The map on the next page provides an overview of the status of planning for the national marine conservation areas system.
The NMCA program is Parks Canada's newest, and adapting to the jurisdictional complexities inherent to the marine environment and its activities has required some adjustments. Though the Canada National Marine Conservation Areas Act came into force in 2002, the Gwaii Haanas National Marine Conservation Area Reserve and Haida Heritage Site is the first site to be established under the Act. This achievement has enabled Parks Canada to gain valuable experience that will support the successful establishment of other NMCAs.
Awareness and Relevance
Many Canadians still have only a partial understanding of the purpose and benefits of NMCAs and other marine protected areas. Increasing public awareness of the importance of an NMCA system as a tool for conservation, education and discovery of Canada's marine and Great Lakes environments will help achieve our goals of accelerating the establishment of national marine conservation areas in Canada.
One of the best ways to increase public awareness of the need for marine conservation, and the role of national marine conservation areas in conserving our nation's diversity of marine and freshwater ecosystems, will be through the continued expansion of the system.
Figure 3: Status of National Marine Conservation Areas System Plan
© Parks Canada
National Historic Sites System
Created in 1919 and supported by Parks Canada, the Historic Sites and Monuments Board of Canada (HSMBC) provides advice to the Minister of the Environment on the designation of places, persons and events that have marked and shaped Canada. Every year, new subjects of potential national historic significance are submitted to the HSMBC for consideration. The participation of the public in the identification of these subjects, and in their commemoration, is a key element of the program. In fact, approximately 95% of nominations for designation presented to the HSMBC are submitted by Canadian individuals and groups.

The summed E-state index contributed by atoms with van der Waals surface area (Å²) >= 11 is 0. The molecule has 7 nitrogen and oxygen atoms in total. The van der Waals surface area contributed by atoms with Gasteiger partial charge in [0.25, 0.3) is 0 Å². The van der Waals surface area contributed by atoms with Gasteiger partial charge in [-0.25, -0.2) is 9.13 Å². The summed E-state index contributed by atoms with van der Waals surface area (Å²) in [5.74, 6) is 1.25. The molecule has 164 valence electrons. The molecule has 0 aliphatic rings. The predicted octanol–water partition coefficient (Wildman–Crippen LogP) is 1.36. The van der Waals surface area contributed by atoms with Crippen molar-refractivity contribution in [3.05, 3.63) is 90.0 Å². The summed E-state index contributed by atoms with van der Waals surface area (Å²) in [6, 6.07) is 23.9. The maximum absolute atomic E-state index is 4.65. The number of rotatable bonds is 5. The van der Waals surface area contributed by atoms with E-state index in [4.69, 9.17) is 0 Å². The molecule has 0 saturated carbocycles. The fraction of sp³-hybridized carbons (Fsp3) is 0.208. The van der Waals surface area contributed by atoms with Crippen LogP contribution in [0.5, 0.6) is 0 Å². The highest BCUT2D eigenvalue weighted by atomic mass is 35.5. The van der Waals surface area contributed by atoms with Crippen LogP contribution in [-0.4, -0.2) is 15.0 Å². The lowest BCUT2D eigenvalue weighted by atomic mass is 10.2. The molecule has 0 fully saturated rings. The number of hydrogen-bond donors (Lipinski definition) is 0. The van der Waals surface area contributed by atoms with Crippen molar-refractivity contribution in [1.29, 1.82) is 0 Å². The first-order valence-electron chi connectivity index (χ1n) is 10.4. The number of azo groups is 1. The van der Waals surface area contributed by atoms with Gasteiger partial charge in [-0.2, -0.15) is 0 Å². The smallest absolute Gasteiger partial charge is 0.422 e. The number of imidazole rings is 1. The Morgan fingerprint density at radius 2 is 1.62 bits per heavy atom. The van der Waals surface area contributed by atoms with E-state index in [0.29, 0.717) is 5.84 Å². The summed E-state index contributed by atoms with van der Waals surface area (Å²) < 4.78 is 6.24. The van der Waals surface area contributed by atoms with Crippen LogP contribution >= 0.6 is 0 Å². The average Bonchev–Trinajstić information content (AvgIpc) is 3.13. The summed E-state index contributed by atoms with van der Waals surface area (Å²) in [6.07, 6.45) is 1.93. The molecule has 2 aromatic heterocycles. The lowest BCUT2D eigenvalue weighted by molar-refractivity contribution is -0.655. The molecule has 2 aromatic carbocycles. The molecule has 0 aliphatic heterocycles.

The National Historic Sites of Canada System Plan (2000) identifies a thematic framework that organizes Canadian history into five broad, interrelated themes (Figure 4). This framework is used by Parks Canada to assess the extent to which the diversity of the Canadian population and its history is reflected in our system of national historic sites, persons and events.
Designations of national historic significance are usually commemorated with a bronze plaque describing the historic significance of the subject, installed in a location that is closely related to the designated subject and accessible to the public.
Parks Canada provides professional and administrative services to support the Board's work, including historical and archaeological research needed for evaluating nominations. It also follows through on the ministerial decisions resulting from the HSMBC's recommendations by organizing plaque unveiling ceremonies and installing and maintaining the commemorative plaques.
Figure 4: National Historic Sites of Canada Thematic Framework
© Parks Canada
© Parks Canada
167 National Historic Sites of Canada - Administered by Parks Canada - March 2011
Newfoundland and Labrador
- 1. Cape Spear Lighthouse
- 2. Signal Hill
- 3. Hawthorne Cottage
- 4. Castle Hill
- 5. Ryan Premises
- 6. L'Anse aux Meadows
- 7. Port au Choix
- 8. Red Bay
- 9. Hopedale Mission
- 10. Marconi
- 11. Fortress of Louisbourg
- 12. Wolfe's Landing
- 13. Royal Battery
- 14. Alexander Graham Bell
- 15. St. Peters Canal
- 16. St. Peters
- 17. Grassy Island Fort
- 18. Canso Islands
- 19. Fort McNab
- 20. Georges Island
- 21. Halifax Citadel
- 22. Prince of Wales Tower
- 23. York Redoubt
- 24. D'Anville's Encampment
- 25. Fort Sainte Marie de Grace
- 26. Fort Edward
- 27. Grand-Pré
- 28. Kejimkujik
- 29. Fort Anne
- 30. Charles Fort
- 31. Port-Royal
- 32. Melanson Settlement
- 33. Bloody Creek
- 34. Fort Lawrence
- 35. Beaubassin
Prince Edward Island
- 36. Port-la-Joye-Fort Amherst
- 37. Ardgowan